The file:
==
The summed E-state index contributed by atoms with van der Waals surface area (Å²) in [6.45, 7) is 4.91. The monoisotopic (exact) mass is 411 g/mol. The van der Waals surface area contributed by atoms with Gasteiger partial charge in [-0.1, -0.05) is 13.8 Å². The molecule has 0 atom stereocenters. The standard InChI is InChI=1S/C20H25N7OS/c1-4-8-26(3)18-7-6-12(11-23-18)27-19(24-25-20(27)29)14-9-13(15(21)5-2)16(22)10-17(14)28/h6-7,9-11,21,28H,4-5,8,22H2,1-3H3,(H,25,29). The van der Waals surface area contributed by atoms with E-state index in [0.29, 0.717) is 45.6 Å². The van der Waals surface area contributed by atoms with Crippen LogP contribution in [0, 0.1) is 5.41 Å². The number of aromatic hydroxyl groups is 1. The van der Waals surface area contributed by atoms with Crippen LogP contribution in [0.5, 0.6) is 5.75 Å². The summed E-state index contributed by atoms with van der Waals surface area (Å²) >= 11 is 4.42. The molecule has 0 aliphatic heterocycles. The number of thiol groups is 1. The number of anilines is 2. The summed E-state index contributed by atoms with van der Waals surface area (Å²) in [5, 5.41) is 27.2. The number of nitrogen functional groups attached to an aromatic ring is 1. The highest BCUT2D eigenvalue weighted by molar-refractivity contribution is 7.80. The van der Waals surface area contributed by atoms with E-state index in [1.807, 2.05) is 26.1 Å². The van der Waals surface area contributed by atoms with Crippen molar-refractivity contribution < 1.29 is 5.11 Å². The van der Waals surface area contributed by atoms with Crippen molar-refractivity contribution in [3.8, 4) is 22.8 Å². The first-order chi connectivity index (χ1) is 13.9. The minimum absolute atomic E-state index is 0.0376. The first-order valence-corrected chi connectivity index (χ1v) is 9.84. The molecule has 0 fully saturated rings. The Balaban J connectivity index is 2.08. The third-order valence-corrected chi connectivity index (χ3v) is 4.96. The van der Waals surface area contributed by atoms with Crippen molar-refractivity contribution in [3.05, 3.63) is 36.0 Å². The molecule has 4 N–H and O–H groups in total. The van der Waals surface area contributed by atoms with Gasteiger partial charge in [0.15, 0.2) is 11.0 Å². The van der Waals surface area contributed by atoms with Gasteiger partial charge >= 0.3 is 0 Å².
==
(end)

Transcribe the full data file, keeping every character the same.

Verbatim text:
The summed E-state index contributed by atoms with van der Waals surface area (Å²) in [6.45, 7) is 4.91. The monoisotopic (exact) mass is 411 g/mol. The van der Waals surface area contributed by atoms with Gasteiger partial charge in [-0.1, -0.05) is 13.8 Å². The molecule has 0 atom stereocenters. The standard InChI is InChI=1S/C20H25N7OS/c1-4-8-26(3)18-7-6-12(11-23-18)27-19(24-25-20(27)29)14-9-13(15(21)5-2)16(22)10-17(14)28/h6-7,9-11,21,28H,4-5,8,22H2,1-3H3,(H,25,29). The van der Waals surface area contributed by atoms with E-state index in [0.29, 0.717) is 45.6 Å². The van der Waals surface area contributed by atoms with Crippen LogP contribution in [0, 0.1) is 5.41 Å². The number of aromatic hydroxyl groups is 1. The van der Waals surface area contributed by atoms with Crippen LogP contribution in [0.5, 0.6) is 5.75 Å². The summed E-state index contributed by atoms with van der Waals surface area (Å²) >= 11 is 4.42. The molecule has 0 aliphatic heterocycles. The number of thiol groups is 1. The number of anilines is 2. The summed E-state index contributed by atoms with van der Waals surface area (Å²) in [5, 5.41) is 27.2. The number of nitrogen functional groups attached to an aromatic ring is 1. The highest BCUT2D eigenvalue weighted by molar-refractivity contribution is 7.80. The van der Waals surface area contributed by atoms with E-state index in [1.807, 2.05) is 26.1 Å². The van der Waals surface area contributed by atoms with Crippen molar-refractivity contribution < 1.29 is 5.11 Å². The van der Waals surface area contributed by atoms with Crippen molar-refractivity contribution in [3.8, 4) is 22.8 Å². The first-order chi connectivity index (χ1) is 13.9. The minimum absolute atomic E-state index is 0.0376. The first-order valence-corrected chi connectivity index (χ1v) is 9.84. The molecule has 0 fully saturated rings. The Balaban J connectivity index is 2.08. The third-order valence-corrected chi connectivity index (χ3v) is 4.96. The van der Waals surface area contributed by atoms with Crippen molar-refractivity contribution in [3.05, 3.63) is 36.0 Å². The molecule has 4 N–H and O–H groups in total. The van der Waals surface area contributed by atoms with Gasteiger partial charge in [0.15, 0.2) is 11.0 Å². The van der Waals surface area contributed by atoms with Gasteiger partial charge >= 0.3 is 0 Å².